Bag 9 builds the engines, again two pairs are constructed identically. They are mounted onto the wings by the tan Technic pins.
Finally, bag 10 builds the weapons that are mounted at the end of the wings.
The finished model
I'll let the pictures do the talking...
There's no doubting that this is an excellent model and perhaps the best version of the X-wing LEGO has made. It's also a vast improvement over the original UCS model, both mechanically and aesthetically, but it is not without its faults.
- The wing opening mechanism is far more robust. On the old version, when the wings were fully opened or closed, rotating the knob further resulted in the gears grinding. On this version, the wings simply open, then close, then open, and so on.
- The wings are mounted far more sturdily. Just two tiny axles held them on in the old version, this ones uses stud-less beams and multiple Technic pins and as a result, the wings do not sag.
- This version makes good use of the many new parts that have become available since 2000 to give it a more streamlined look.
- The back of the engines look excellent (using this part in grey) and they are not prone to falling off like they were on the old one.
- But, it's still a bit technicolour, isn't it! It's nowhere near as bad as the original (that was so bad I felt it necessary to rebuild it all in light grey) but I still think some bad decisions have been made with regards the colour of some of the parts. Those that annoy me the most are the grey 'Left shell 3 x 10' (and the right one on the other side) slopes on the bottom of the fuselage under the cockpit. Why are they grey? White would look so much better: I've swapped them on mine and it makes a big difference. The grey 6 x 8 x 1 slopes on the wings should have white stickers on them which would make them look white, but I didn't apply them as the chance of perfection on all four is slim. Consequently, they also look out of place in grey. I haven't yet swapped them for white but I do plan to do so.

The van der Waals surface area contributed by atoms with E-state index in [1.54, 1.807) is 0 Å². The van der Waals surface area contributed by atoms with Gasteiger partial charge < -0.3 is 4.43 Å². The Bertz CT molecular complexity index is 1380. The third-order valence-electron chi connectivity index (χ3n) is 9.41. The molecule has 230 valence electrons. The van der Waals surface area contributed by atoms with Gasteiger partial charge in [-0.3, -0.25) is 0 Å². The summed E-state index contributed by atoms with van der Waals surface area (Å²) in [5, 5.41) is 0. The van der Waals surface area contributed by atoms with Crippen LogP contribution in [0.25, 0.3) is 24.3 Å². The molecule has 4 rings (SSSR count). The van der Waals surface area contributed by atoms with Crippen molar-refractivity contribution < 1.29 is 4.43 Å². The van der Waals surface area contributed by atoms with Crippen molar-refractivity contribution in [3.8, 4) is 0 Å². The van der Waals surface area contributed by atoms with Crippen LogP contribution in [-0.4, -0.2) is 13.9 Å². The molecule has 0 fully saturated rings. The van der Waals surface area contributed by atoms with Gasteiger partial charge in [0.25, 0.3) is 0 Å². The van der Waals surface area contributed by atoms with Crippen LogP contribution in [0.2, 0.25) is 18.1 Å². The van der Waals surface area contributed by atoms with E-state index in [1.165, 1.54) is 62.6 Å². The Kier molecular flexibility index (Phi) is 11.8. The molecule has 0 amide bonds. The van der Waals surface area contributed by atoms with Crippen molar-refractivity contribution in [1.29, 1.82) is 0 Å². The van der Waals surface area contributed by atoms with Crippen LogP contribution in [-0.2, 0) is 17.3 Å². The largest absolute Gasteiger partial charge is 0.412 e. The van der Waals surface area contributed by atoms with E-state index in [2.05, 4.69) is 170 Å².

- There is no chance at all that you'll be able to apply the canopy stickers perfectly, unless you do so in a vacuum, so bear that in mind before buying: if you can't live with the model without the canopy sticker applied, don't buy it.
It's an essential purchase for all Star Wars fans. That's not true of every UCS set, some of which are far too big and cumbersome and of obscure subjects, but the X-wing is perhaps the most iconic craft in the whole six-movie series, and this model is just the right size: big enough to be impressive but not so big that you'll have nowhere to put it and it becomes a dust-gathering liability. Thanks to vast improvements in its construction you can swoosh it around without fear of bits of wing or engine falling off, too.
Verdict: I'll give it a score of 9/10. I've dropped one point because of the canopy sticker and questionable colour choice of some parts, but other than that, it's highly recommended. Good job LEGO!
It goes on sale on May 3rd (might be May 4th in the USA) and is priced at US $199.99, €199.99, £169.99. Keep an eye out on the home page for news of its release.
Many thanks to Kim in the LEGO CEE team for providing the set for review.
Update: More reviews have started to be published around the 'net now: FBTB has done an excellent job of reviewing this new set with a particular emphasis on how it compares with the 'real' X-Wing (something I did not feel qualified to do), and also has constructed it side-by-side with 7191, which makes for fascinating reading.
Eurobricks has just published their review, which goes in to a very high level of detal. So much, that once you've read it, you won't feel the need to buy the set :-)